A strange fusion of history and autobiography, this study ranges across the themes of sound and silence, solitude and desert, community and home, combining the past and the present, the historical and the personal, in a unique way. Driven by the conviction that “our sounding world deeply shapes our sense of place and of who we are,” Haines-Eitzen, a scholar of early Christianity, seeks to understand how early monasticism was shaped by the soundscape of the Middle Eastern deserts, but also what it means to orient ourselves to a place through listening. Drawing on her field recordings of desert sounds (recorded in the deserts of Israel and North America and made available in the book through barcodes that can be scanned), Haines-Eitzen argues that hearing the nuances of desert sounds requires a “deep listening” founded on inner quietness, and she evokes this state through tales of the Desert Fathers, who...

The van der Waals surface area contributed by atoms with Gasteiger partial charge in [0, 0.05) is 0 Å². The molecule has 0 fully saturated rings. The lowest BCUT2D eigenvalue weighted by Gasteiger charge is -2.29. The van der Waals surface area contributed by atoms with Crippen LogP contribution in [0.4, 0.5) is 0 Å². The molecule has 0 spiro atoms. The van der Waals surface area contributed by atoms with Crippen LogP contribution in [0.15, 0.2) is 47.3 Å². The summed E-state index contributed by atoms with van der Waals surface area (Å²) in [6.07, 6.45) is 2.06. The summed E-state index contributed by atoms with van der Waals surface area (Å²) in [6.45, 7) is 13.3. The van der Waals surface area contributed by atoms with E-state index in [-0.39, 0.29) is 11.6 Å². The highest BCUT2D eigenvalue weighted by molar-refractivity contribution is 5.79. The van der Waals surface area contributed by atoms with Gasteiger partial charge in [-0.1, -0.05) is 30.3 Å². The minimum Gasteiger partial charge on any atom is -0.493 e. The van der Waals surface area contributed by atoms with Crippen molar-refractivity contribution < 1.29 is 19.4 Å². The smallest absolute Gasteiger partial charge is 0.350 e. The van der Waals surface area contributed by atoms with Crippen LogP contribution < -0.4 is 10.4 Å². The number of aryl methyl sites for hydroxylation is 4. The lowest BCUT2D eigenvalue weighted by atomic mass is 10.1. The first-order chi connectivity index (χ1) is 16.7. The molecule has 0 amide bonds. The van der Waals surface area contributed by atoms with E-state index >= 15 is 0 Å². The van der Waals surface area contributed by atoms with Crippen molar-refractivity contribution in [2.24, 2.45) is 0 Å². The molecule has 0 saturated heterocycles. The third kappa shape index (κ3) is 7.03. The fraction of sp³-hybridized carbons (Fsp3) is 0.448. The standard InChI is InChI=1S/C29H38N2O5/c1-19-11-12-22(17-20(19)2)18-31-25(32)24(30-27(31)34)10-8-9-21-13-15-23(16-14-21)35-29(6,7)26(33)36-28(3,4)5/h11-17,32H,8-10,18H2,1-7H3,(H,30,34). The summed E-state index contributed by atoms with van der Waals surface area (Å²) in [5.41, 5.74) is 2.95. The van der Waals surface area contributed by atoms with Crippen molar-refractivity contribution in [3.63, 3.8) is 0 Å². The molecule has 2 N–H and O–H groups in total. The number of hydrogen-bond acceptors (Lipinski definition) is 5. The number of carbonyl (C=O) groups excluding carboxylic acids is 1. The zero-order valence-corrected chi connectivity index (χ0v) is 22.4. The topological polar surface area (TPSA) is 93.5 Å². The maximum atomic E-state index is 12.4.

You do not currently have access to this content.